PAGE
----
Carrie Frances Fisher was born into the limelight. Her mother, Debbie Reynolds was a star as well as a household name and her father was Eddie Fisher, the man who spent so much time helping Elizabeth Taylor when her husband died that he left his baby and wife for “Liz.”

With such beginnings it was, perhaps, written in the stars that baby Carrie, who entered this world on 21 October 1956, would have an interesting life. The young Fisher started working in the world of celluloid in 1969, ironically in a Debbie Reynold’s made for TV film – Debbie Reynolds and the Sound of Children.

Next up was the iconic Warren Beatty film Shampoo. A film role that was quickly overshadowed by “a little science fiction movie that should be fun” Star Wars: Episode IV – A New HopeThe rest, as they say, is history.

Those horrific double hair buns of Princess Leia did little to hide Fisher’s beauty or her acting skills and millions of young men and women fell in love with the character and in turn with Carrie.

Life was a constant struggle to control the drugs, her bi-polar disorder and the fame. It was as though her father’s departure all those years ago put a curse on Fisher. The star wrote a number of fictional books but it was not until she performed the cathartic act of writing her memoirs that Carrie became an author of note.

Postcards From the Edge  was her first autobiographical novel, turned into a film with Meryl Streep and Shirley MacLaine in the leads, and it took some of the varnish off the image of Debbie Reynolds. Despite this rather unflattering portrayal of her mother, Reynolds and Fisher got on quite amiably.

In terms of roles other than those for the Star Wars franchise, Fisher seemed to pick parts that poked fun at her heroic image, or at least fell far from the role that made her a household name.

In the 2009 horror film Sorority Row, for instance, she played a rough talking, shotgun wielding sorority house mother. Wes Craven cast Carrie in Scream 3. She was a “Carrie Fisher” lookalike who managed the publicity vaults of a fictional film studio. The gag was that her career was ruined by the “one who slept with George Lucas.”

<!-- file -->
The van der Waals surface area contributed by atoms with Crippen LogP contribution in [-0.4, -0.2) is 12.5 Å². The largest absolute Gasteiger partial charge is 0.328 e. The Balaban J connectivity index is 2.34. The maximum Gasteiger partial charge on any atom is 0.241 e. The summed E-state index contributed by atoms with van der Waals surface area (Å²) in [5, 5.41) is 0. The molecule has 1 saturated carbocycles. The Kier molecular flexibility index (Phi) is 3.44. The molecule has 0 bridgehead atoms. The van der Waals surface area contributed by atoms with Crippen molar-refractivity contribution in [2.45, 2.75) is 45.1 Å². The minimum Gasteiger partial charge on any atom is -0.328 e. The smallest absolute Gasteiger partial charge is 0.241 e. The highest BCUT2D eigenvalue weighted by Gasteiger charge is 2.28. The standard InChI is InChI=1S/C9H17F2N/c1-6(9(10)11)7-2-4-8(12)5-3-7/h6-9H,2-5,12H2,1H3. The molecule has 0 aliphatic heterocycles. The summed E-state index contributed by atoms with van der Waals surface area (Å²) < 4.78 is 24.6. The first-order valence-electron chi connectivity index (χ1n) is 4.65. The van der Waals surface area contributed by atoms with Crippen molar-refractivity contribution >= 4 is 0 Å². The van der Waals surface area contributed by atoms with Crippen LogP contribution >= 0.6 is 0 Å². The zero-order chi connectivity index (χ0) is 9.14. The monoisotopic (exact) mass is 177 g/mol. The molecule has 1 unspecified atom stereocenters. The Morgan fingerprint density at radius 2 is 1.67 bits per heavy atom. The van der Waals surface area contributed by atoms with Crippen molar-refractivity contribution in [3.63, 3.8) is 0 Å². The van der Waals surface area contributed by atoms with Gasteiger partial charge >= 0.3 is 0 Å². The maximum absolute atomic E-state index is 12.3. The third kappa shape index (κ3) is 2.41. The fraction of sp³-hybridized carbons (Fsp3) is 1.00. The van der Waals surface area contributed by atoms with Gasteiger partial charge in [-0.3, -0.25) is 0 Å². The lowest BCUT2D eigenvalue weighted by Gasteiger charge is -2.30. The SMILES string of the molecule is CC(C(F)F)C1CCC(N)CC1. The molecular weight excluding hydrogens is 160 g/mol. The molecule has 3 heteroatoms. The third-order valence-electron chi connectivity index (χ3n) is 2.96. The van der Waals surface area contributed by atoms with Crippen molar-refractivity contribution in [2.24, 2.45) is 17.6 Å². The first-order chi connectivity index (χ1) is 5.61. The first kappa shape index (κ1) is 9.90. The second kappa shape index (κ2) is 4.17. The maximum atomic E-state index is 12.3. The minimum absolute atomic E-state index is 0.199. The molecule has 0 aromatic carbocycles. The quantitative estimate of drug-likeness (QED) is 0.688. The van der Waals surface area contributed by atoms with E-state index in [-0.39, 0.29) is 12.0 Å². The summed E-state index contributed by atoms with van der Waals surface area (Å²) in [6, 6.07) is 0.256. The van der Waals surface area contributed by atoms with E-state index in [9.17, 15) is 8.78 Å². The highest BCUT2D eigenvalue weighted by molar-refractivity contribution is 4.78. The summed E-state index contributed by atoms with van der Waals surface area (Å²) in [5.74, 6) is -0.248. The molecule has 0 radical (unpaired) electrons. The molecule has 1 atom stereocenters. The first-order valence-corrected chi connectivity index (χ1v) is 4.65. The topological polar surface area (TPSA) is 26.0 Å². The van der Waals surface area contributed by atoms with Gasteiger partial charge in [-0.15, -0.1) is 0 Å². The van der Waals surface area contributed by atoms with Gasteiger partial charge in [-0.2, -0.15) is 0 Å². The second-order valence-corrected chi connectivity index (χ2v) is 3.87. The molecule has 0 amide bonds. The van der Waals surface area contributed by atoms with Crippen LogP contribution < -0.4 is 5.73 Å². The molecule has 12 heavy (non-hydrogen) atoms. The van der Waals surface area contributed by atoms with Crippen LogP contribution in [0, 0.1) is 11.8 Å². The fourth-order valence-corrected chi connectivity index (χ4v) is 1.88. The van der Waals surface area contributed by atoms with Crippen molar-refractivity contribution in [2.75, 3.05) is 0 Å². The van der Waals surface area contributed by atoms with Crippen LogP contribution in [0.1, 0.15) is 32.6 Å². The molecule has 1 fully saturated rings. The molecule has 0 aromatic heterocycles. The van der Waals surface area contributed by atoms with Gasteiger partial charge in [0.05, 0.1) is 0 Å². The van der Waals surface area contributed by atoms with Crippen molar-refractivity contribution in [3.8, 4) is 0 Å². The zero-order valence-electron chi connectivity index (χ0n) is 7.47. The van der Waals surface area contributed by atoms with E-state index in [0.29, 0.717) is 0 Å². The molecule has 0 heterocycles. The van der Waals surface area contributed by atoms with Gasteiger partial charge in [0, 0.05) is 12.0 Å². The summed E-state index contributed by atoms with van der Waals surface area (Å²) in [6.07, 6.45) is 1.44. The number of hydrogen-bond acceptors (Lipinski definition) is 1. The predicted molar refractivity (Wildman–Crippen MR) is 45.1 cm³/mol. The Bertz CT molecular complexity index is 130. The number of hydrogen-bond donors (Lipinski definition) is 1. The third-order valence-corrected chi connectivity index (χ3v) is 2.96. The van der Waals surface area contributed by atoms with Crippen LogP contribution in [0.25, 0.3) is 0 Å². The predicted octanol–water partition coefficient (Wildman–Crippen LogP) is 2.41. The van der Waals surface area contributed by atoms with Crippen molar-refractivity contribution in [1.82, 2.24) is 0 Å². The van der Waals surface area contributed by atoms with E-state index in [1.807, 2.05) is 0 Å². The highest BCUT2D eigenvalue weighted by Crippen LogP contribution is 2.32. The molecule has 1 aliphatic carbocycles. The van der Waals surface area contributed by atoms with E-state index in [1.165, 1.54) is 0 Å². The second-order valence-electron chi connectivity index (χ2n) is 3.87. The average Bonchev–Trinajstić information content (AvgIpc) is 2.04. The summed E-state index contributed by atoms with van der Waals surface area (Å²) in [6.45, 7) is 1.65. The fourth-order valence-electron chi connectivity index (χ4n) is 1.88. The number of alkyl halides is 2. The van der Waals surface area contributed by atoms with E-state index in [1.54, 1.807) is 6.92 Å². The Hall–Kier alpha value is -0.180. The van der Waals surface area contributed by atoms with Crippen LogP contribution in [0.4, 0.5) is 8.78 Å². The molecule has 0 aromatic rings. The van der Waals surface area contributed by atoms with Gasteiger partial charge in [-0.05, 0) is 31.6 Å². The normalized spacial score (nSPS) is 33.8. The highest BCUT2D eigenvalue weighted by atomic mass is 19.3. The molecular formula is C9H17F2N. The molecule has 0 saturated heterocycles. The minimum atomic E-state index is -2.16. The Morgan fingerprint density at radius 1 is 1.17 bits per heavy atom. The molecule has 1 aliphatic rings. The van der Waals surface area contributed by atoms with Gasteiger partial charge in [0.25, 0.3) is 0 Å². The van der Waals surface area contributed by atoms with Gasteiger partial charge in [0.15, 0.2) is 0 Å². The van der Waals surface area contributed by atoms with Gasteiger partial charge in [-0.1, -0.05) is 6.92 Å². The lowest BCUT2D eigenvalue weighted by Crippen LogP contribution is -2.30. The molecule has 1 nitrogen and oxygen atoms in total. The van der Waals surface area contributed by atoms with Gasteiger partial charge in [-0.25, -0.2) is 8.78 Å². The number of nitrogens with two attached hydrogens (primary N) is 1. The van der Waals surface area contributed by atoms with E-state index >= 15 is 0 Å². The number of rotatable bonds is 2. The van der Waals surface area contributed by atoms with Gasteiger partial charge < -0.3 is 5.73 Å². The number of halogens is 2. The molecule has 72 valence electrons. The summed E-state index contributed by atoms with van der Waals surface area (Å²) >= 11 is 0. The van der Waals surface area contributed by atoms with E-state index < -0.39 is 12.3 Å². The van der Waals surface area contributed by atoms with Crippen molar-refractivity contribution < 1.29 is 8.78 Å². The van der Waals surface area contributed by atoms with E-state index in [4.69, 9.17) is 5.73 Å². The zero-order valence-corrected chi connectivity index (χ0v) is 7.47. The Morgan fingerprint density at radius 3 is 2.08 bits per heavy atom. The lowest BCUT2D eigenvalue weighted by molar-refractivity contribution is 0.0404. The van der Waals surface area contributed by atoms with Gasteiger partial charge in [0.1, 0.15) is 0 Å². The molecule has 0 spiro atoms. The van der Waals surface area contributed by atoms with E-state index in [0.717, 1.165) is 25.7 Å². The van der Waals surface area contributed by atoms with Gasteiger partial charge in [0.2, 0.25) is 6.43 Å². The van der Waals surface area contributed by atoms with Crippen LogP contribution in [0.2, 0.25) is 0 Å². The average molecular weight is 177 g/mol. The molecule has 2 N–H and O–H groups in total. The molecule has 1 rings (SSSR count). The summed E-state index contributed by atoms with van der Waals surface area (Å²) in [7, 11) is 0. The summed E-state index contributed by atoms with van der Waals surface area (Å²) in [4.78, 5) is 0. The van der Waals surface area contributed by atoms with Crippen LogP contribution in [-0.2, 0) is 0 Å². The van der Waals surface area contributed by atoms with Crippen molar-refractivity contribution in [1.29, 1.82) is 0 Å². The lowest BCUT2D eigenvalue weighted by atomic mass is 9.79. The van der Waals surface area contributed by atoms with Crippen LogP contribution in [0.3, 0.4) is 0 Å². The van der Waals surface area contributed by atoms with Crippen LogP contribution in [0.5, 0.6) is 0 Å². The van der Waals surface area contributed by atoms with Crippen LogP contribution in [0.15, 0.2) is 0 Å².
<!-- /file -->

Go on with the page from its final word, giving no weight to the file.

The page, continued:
Away from the film screen, Carrie Fisher was an outspoken woman who took no prisoners. When there were complaints that Princess Leia had not aged as some of her fans thought she should have, Fisher set them straight on social media.

“Deal with it” was Fisher’s message and she meant it.  Now this strong woman who fought battles with her weight, mental illness, those drugs and, above all else, that famous upbringing, is gone.

Carrie died Dec. 27 in hospital with her daughter Billie Lourd attending. Lourd informed People magazine after it happened. Carrie Frances Fisher was 60 years old and an icon.

Alive she was a inspiration to generations of young women. She was also a pinup to a host of youngsters who thought her wardrobe in the 1983 sequel Star Wars: Episode VI – Return of the Jedi was the epitome of sexy.

Throughout her career she had 90 credits under her belt with roles so diverse it amazes. From playing a nun in The Blues Brothers to playing herself onThe Big Bang Theory, Carrie had range for days.

Actress, author, script doctor, mother and daughter, Carrie Fisher will be missed by some and her death mourned by all.  May a host of prayers be heard by her friends and family.

Carrie Fisher
RIP Carrie Frances Fisher

 

Star Wars Jabba the Hutt and He-Man

Star Wars Jabba the Hutt and He-Man

With all the big news about the next Star Wars installment being rewritten by JJ Abrams and Lawrence Kasdan, it made sense to have a look at the force and see what other things about the franchise might be of interest. Oddly enough, a few things did pop up. Namely, Jabba the Hut and He-Man.